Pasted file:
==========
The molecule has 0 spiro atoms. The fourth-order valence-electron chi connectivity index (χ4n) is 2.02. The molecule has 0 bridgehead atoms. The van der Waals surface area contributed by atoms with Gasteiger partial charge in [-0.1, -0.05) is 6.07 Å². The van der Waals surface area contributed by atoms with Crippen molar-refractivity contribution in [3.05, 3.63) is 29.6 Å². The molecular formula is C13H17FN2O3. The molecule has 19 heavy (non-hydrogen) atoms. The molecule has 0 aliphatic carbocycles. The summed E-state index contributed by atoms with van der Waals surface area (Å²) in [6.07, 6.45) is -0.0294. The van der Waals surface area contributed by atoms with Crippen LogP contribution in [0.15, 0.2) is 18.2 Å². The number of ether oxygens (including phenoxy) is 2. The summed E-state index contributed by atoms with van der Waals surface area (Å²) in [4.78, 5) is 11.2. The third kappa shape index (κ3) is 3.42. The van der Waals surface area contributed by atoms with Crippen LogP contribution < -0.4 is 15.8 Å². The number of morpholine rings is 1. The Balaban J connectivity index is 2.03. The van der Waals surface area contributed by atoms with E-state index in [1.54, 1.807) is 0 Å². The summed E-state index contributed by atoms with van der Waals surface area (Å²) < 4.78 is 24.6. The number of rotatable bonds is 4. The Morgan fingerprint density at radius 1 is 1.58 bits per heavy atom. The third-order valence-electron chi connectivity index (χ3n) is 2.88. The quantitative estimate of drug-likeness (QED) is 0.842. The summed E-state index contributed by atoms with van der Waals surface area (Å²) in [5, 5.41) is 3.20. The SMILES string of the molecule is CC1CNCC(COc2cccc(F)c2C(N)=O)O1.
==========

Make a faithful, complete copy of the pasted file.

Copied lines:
The molecule has 0 spiro atoms. The fourth-order valence-electron chi connectivity index (χ4n) is 2.02. The molecule has 0 bridgehead atoms. The van der Waals surface area contributed by atoms with Gasteiger partial charge in [-0.1, -0.05) is 6.07 Å². The van der Waals surface area contributed by atoms with Crippen molar-refractivity contribution in [3.05, 3.63) is 29.6 Å². The molecular formula is C13H17FN2O3. The molecule has 19 heavy (non-hydrogen) atoms. The molecule has 0 aliphatic carbocycles. The summed E-state index contributed by atoms with van der Waals surface area (Å²) in [6.07, 6.45) is -0.0294. The van der Waals surface area contributed by atoms with Crippen LogP contribution in [0.15, 0.2) is 18.2 Å². The number of ether oxygens (including phenoxy) is 2. The summed E-state index contributed by atoms with van der Waals surface area (Å²) in [4.78, 5) is 11.2. The third kappa shape index (κ3) is 3.42. The van der Waals surface area contributed by atoms with Crippen LogP contribution < -0.4 is 15.8 Å². The number of morpholine rings is 1. The Balaban J connectivity index is 2.03. The van der Waals surface area contributed by atoms with E-state index in [1.54, 1.807) is 0 Å². The summed E-state index contributed by atoms with van der Waals surface area (Å²) < 4.78 is 24.6. The number of rotatable bonds is 4. The Morgan fingerprint density at radius 1 is 1.58 bits per heavy atom. The third-order valence-electron chi connectivity index (χ3n) is 2.88. The quantitative estimate of drug-likeness (QED) is 0.842. The summed E-state index contributed by atoms with van der Waals surface area (Å²) in [5, 5.41) is 3.20. The SMILES string of the molecule is CC1CNCC(COc2cccc(F)c2C(N)=O)O1.